New Yorkers celebrate Pride every June. From the extraordinary bravery of the young people in Stonewall, to the terrible years of the AIDS crisis when everyone in New York lost friends, neighbors, or family, to the founding of GMHC and ACT UP, New York has always been at the forefront of the movement too an all-too-slow embrace of the LGBTQ + community. I am proud that members of this community have always been leaders in the real estate world, not just as intermediaries but as pioneers.
Gay men and women, like artists (or the spaceship) Companies), Go boldly where others don’t. From Key West to Hell’s Kitchen, gay pioneers have been at the forefront of housing rehabilitation while simultaneously opening stores and encouraging service providers in formerly contaminated areas. While gentrification has a bad rap today, often with good reason, it has also been a major contributor to the rehabilitation of the dilapidated housing stock and the return of services to many cities and neighborhoods.
Despite these contributions, gay individuals and families often have housing problems. Even if DINKs (Dual Income No Kids) and GUPPIES (Gay Urban Professionals) presented sellers and landlords with an ideal economic picture, prejudices against members of the LGBTQ + community were widespread. In the early 1980s, when I first got into the real estate business, gay couples of any gender were simply considered “roommates” regardless of age. A gay couple looking to buy a cooperative apartment (and there were very few condos at the time) had to designate a member, usually the high-income earner, as the front person whose name would appear on the property contract and whose board motion would contain no mention of the partner . Of course, unmarried couples of the opposite sex often received the same treatment at the time. Just like women who tried to buy a cooperative on their own. Prejudice against all but the most heteronormative lifestyles was rampant in the world of cooperative licensing.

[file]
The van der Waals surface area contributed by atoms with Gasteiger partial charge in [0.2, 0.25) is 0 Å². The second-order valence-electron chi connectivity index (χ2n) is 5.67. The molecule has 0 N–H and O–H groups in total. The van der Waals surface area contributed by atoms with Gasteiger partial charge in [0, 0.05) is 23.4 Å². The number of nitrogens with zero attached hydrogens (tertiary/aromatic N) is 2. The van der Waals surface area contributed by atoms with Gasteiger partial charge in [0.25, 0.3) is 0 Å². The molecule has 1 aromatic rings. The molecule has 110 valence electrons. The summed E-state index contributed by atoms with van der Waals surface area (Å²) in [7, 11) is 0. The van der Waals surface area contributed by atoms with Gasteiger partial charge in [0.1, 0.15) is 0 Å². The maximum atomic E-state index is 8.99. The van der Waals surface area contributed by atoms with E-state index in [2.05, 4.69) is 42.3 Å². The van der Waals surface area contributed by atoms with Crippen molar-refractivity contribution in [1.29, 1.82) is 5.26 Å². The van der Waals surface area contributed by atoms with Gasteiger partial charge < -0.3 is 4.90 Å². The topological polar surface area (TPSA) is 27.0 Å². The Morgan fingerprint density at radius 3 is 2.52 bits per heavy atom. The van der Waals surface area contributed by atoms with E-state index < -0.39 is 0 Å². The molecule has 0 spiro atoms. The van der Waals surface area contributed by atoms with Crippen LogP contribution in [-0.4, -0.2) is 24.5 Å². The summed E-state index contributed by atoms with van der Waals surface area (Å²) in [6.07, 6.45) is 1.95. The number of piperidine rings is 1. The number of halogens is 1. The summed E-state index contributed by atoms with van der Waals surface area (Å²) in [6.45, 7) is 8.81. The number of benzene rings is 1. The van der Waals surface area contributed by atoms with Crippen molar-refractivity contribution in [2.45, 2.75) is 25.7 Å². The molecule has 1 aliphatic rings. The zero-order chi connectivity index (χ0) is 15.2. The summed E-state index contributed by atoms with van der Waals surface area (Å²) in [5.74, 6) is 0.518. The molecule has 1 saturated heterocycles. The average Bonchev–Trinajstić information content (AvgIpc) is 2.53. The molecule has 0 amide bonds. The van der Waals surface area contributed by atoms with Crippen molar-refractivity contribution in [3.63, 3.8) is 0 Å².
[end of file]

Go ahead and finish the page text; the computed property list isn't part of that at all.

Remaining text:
Over the decades, the co-op boards of directors began to fade. First it became more difficult to discriminate against women shopping alone (the frequent complaint of old white men on cooperative boards: “But you don’t know who to marry!”), Then when living together without the sanction of marriage began all ranks of New Yorkers To permeate life, unmarried couples of different sexes became more acceptable as co-buyers. Gay men were next, though even the most prominent figures in the fashion and art worlds endured at least ONE turndown in the fancier Upper East Side buildings before securing a home. Few buildings nowadays cling to prejudices about sexual orientation, which of course has been illegal in New York City since early 2003. However, it still happens occasionally. Not too many years ago, the board of directors of an Upper East Side cooperative turned down a gay couple, one of whom was running a large real estate fund. “Too complicated,” sniffed the elderly lady who ran the board.
In 2021, as bigotry and social conservatism again flood many parts of our country, and courts at every level attempt to uphold the rights of the biased, New York’s continued role as a pioneer in adoption will shine brighter. Nowhere else does the extraordinary contribution of the LGBTQ + community shine in all areas, from politics to professional sports, from finance to art. It is not for nothing that our city has the strictest housing regulations in the nation. The city’s greatest gratitude goes to our gay and transsexual neighbors, as well as all of our citizens, for creating the beautiful, diverse, challenging and uplifting metropolis in which we live.